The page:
Sitting in traffic isn't just bad for your mood, it's bad for your health

A new study finds that pollution levels in cars can be 40 percent higher while idling in traffic.

PHILIPPE DESMAZES/AFP/Getty Images
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Better hold your breath.

Philippe Desmazes/AFP/Getty Images

There's no good way to put a positive spin on traffic. It's likely to enrage you, but according to a new study, it might also make you sick. Rather, you're more likely to be exposed to pollution while sitting in traffic versus moving down the road unabated.

A study from the University of Surrey shows that pollution levels inside cars stuck in traffic can be 40 percent higher than when the car is moving freely down the road. The reasoning is fairly obvious -- a high concentration of vehicles in one place, emitting pollutants of some sort, will leave a cloud of nastiness through which drivers must wade.

Thankfully, there are ways to mitigate this exposure, even if they sound a bit uncomfortable. The study claims that the best way to beat traffic pollution is to sit in your car with the windows closed and the fan off. Sounds perfect for August. It's also safe to set your climate control to re-circulate the air already inside the car, which prevents outside pollutants from making their way in.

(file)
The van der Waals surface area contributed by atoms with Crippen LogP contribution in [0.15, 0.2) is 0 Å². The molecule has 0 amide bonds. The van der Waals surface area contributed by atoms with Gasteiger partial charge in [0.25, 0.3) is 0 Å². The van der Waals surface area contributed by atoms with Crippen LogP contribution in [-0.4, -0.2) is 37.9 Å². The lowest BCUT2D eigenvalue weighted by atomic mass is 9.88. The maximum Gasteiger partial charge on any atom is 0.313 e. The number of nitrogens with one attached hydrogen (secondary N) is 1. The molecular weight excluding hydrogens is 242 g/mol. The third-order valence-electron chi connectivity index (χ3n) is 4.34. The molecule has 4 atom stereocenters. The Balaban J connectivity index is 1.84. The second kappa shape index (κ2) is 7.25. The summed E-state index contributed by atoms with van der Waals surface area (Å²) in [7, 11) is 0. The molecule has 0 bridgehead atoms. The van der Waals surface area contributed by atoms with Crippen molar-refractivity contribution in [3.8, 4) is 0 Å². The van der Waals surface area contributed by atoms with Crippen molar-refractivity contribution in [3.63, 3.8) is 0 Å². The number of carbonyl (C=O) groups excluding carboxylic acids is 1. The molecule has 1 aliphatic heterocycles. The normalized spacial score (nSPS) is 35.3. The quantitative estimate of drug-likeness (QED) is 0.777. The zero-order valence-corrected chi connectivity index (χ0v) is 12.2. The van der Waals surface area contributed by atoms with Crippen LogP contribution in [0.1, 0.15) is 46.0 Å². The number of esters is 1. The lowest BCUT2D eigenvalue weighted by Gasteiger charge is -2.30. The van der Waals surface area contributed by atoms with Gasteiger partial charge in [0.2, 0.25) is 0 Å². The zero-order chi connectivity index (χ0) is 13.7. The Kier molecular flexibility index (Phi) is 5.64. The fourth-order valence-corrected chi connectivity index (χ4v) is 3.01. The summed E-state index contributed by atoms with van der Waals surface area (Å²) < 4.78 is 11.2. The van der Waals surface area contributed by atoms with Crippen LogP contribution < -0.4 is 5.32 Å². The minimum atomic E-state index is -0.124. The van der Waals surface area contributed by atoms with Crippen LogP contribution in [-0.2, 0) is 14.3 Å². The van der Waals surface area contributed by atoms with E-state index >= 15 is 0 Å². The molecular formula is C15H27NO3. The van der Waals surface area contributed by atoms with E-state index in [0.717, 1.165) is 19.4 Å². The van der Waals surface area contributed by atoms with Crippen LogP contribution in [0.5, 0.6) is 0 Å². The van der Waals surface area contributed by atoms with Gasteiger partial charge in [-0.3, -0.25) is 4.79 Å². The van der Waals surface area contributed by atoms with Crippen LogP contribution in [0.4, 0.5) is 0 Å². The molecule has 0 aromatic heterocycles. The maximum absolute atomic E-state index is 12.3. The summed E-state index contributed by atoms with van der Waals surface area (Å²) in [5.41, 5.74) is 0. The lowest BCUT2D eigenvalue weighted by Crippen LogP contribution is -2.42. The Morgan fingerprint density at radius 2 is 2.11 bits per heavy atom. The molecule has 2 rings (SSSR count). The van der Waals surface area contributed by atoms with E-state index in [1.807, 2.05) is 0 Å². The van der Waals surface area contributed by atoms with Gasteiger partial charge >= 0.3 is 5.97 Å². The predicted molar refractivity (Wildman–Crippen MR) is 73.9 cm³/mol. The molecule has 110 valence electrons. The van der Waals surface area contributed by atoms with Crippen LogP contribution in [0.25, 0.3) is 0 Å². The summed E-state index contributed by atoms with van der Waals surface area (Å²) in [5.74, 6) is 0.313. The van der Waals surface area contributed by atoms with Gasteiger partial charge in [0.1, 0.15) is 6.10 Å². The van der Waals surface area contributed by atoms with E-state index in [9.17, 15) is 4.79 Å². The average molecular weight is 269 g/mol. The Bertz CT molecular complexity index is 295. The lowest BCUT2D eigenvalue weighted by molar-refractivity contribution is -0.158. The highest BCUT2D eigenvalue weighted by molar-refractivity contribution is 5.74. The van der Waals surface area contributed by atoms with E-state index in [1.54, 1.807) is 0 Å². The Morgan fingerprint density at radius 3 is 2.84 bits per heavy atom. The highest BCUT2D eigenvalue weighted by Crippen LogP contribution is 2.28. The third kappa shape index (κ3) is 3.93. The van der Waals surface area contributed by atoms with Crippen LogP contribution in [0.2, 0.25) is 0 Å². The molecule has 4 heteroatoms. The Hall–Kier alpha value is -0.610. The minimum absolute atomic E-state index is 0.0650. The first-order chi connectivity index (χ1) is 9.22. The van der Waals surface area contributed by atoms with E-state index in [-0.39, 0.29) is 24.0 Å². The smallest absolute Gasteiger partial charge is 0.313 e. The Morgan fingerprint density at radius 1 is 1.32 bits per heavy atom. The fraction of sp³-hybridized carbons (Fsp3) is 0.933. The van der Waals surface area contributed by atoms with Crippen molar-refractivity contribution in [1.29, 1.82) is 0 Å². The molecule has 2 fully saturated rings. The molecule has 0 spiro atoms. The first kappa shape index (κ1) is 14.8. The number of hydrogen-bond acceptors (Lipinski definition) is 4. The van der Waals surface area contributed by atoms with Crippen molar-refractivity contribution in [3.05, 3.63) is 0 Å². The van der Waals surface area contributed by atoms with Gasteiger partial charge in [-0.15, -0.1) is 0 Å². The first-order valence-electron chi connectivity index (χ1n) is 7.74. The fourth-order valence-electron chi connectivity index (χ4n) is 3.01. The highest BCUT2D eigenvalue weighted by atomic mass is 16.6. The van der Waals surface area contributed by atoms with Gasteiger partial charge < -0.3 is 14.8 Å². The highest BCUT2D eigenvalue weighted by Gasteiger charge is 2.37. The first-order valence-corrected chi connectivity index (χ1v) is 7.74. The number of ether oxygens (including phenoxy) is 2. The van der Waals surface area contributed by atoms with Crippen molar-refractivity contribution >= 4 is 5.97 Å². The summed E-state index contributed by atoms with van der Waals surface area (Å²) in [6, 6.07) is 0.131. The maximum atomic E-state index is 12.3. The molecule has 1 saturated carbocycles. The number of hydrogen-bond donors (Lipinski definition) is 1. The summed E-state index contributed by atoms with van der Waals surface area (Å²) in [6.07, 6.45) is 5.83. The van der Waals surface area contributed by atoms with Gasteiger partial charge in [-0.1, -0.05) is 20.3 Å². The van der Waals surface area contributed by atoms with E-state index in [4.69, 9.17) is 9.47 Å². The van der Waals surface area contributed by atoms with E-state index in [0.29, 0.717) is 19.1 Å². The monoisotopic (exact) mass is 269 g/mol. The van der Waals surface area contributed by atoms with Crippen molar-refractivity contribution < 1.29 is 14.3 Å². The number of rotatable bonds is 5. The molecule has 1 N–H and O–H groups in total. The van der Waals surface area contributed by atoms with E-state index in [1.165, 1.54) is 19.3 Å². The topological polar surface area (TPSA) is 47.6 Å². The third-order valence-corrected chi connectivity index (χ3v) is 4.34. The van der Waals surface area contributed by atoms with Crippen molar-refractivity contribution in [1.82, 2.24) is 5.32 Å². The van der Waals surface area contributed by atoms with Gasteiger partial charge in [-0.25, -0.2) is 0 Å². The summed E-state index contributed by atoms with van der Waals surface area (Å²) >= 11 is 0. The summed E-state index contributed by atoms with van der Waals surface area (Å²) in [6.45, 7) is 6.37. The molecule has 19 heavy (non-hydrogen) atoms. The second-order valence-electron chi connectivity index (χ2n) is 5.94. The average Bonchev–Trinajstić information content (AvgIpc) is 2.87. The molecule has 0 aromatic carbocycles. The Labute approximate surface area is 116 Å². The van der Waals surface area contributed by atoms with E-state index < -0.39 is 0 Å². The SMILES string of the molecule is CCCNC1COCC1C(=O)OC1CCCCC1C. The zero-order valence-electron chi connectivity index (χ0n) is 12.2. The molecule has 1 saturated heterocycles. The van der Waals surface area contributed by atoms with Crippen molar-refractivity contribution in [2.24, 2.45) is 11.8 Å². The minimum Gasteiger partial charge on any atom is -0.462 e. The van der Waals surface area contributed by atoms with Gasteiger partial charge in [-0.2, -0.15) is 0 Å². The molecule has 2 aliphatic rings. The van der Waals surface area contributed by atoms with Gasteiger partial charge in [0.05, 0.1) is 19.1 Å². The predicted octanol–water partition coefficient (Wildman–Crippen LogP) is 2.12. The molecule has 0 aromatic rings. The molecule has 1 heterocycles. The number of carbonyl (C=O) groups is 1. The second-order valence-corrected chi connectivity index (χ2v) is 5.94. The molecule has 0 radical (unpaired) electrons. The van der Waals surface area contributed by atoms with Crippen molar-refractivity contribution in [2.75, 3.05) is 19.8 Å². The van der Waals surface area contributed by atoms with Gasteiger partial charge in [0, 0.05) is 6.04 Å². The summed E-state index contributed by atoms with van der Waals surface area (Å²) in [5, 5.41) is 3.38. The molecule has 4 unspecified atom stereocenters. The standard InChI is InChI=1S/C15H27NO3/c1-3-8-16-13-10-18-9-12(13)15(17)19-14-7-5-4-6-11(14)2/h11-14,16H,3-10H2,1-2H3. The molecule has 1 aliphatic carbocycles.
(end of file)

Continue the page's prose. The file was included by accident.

It's not limited to traffic jams, either. Because traffic lights feature a number of idling vehicles throughout the day, pollution exposure rises when sitting at a light, as well. Basically, no matter what you do, unless you want to bake yourself alive in your car, you're boned.

Other than switching your fan settings, there are no good ways to cut back on this pollution. Aside from, you know, buying electric cars, buying hydrogen fuel-cell vehicles (the only emission is water), removing cars from the road by using public transportation, taking the long way into the office and sealing yourself inside a bubble with a HEPA filter.

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